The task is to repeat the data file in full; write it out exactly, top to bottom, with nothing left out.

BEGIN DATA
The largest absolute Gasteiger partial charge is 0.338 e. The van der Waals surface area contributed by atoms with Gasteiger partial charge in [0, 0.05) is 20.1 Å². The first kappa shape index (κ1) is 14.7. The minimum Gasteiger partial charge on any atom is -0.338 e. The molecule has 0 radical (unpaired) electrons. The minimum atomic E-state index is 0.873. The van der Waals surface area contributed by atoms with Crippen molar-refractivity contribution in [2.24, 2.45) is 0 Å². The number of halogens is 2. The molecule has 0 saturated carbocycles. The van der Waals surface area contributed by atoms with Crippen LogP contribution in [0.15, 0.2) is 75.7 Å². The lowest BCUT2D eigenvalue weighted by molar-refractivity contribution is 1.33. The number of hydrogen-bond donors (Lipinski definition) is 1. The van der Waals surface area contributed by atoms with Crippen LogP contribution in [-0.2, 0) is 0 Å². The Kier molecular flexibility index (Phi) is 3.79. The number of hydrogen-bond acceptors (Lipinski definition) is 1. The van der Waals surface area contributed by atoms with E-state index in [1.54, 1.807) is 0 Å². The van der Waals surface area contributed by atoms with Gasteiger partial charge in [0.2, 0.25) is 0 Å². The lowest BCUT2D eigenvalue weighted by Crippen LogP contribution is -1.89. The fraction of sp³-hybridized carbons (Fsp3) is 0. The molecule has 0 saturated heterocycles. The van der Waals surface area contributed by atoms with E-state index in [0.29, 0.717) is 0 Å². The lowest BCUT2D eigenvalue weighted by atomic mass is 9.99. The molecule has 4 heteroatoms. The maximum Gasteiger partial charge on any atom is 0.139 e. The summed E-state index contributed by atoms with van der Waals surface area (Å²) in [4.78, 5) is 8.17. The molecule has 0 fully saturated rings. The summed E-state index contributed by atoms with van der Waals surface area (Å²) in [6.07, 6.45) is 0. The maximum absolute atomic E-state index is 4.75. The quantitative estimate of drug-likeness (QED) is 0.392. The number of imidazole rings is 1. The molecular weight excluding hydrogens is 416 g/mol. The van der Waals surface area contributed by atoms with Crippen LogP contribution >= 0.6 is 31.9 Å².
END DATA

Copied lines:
The largest absolute Gasteiger partial charge is 0.338 e. The van der Waals surface area contributed by atoms with Gasteiger partial charge in [0, 0.05) is 20.1 Å². The first kappa shape index (κ1) is 14.7. The minimum Gasteiger partial charge on any atom is -0.338 e. The molecule has 0 radical (unpaired) electrons. The minimum atomic E-state index is 0.873. The van der Waals surface area contributed by atoms with Crippen molar-refractivity contribution in [2.24, 2.45) is 0 Å². The number of halogens is 2. The molecule has 0 saturated carbocycles. The van der Waals surface area contributed by atoms with Crippen LogP contribution in [0.15, 0.2) is 75.7 Å². The lowest BCUT2D eigenvalue weighted by molar-refractivity contribution is 1.33. The number of hydrogen-bond donors (Lipinski definition) is 1. The van der Waals surface area contributed by atoms with Crippen LogP contribution in [-0.2, 0) is 0 Å². The Kier molecular flexibility index (Phi) is 3.79. The number of hydrogen-bond acceptors (Lipinski definition) is 1. The van der Waals surface area contributed by atoms with E-state index in [1.54, 1.807) is 0 Å². The van der Waals surface area contributed by atoms with Gasteiger partial charge in [0.2, 0.25) is 0 Å². The lowest BCUT2D eigenvalue weighted by Crippen LogP contribution is -1.89. The fraction of sp³-hybridized carbons (Fsp3) is 0. The molecule has 0 saturated heterocycles. The van der Waals surface area contributed by atoms with E-state index in [0.29, 0.717) is 0 Å². The lowest BCUT2D eigenvalue weighted by atomic mass is 9.99. The molecule has 4 heteroatoms. The maximum Gasteiger partial charge on any atom is 0.139 e. The summed E-state index contributed by atoms with van der Waals surface area (Å²) in [4.78, 5) is 8.17. The molecule has 0 fully saturated rings. The summed E-state index contributed by atoms with van der Waals surface area (Å²) in [6.07, 6.45) is 0. The maximum absolute atomic E-state index is 4.75. The quantitative estimate of drug-likeness (QED) is 0.392. The number of imidazole rings is 1. The molecular weight excluding hydrogens is 416 g/mol. The van der Waals surface area contributed by atoms with Crippen LogP contribution >= 0.6 is 31.9 Å².